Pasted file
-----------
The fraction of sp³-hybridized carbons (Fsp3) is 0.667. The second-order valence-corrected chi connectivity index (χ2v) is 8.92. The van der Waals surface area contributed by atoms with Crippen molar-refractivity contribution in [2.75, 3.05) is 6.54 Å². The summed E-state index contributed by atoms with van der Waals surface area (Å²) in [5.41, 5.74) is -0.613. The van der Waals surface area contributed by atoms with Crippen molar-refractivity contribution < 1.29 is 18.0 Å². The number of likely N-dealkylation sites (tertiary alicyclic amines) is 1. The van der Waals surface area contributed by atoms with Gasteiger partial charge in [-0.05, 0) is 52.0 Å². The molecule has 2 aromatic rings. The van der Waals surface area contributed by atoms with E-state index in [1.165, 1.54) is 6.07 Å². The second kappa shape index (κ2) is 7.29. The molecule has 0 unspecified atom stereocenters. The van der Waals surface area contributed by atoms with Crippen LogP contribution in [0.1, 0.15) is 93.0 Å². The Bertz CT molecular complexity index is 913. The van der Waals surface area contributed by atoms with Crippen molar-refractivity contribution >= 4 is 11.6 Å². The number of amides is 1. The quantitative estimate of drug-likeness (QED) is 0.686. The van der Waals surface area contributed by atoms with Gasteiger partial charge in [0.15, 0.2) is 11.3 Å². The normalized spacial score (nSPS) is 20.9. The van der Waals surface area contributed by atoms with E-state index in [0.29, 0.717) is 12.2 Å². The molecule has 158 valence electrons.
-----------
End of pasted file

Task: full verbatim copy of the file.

The fraction of sp³-hybridized carbons (Fsp3) is 0.667. The second-order valence-corrected chi connectivity index (χ2v) is 8.92. The van der Waals surface area contributed by atoms with Crippen molar-refractivity contribution in [2.75, 3.05) is 6.54 Å². The summed E-state index contributed by atoms with van der Waals surface area (Å²) in [5.41, 5.74) is -0.613. The van der Waals surface area contributed by atoms with Crippen molar-refractivity contribution < 1.29 is 18.0 Å². The number of likely N-dealkylation sites (tertiary alicyclic amines) is 1. The van der Waals surface area contributed by atoms with Gasteiger partial charge in [-0.05, 0) is 52.0 Å². The molecule has 2 aromatic rings. The van der Waals surface area contributed by atoms with E-state index in [1.165, 1.54) is 6.07 Å². The second kappa shape index (κ2) is 7.29. The molecule has 0 unspecified atom stereocenters. The van der Waals surface area contributed by atoms with Crippen LogP contribution in [0.1, 0.15) is 93.0 Å². The Bertz CT molecular complexity index is 913. The van der Waals surface area contributed by atoms with Crippen molar-refractivity contribution >= 4 is 11.6 Å². The number of amides is 1. The quantitative estimate of drug-likeness (QED) is 0.686. The van der Waals surface area contributed by atoms with Gasteiger partial charge in [0.15, 0.2) is 11.3 Å². The normalized spacial score (nSPS) is 20.9. The van der Waals surface area contributed by atoms with E-state index in [0.29, 0.717) is 12.2 Å². The molecule has 158 valence electrons.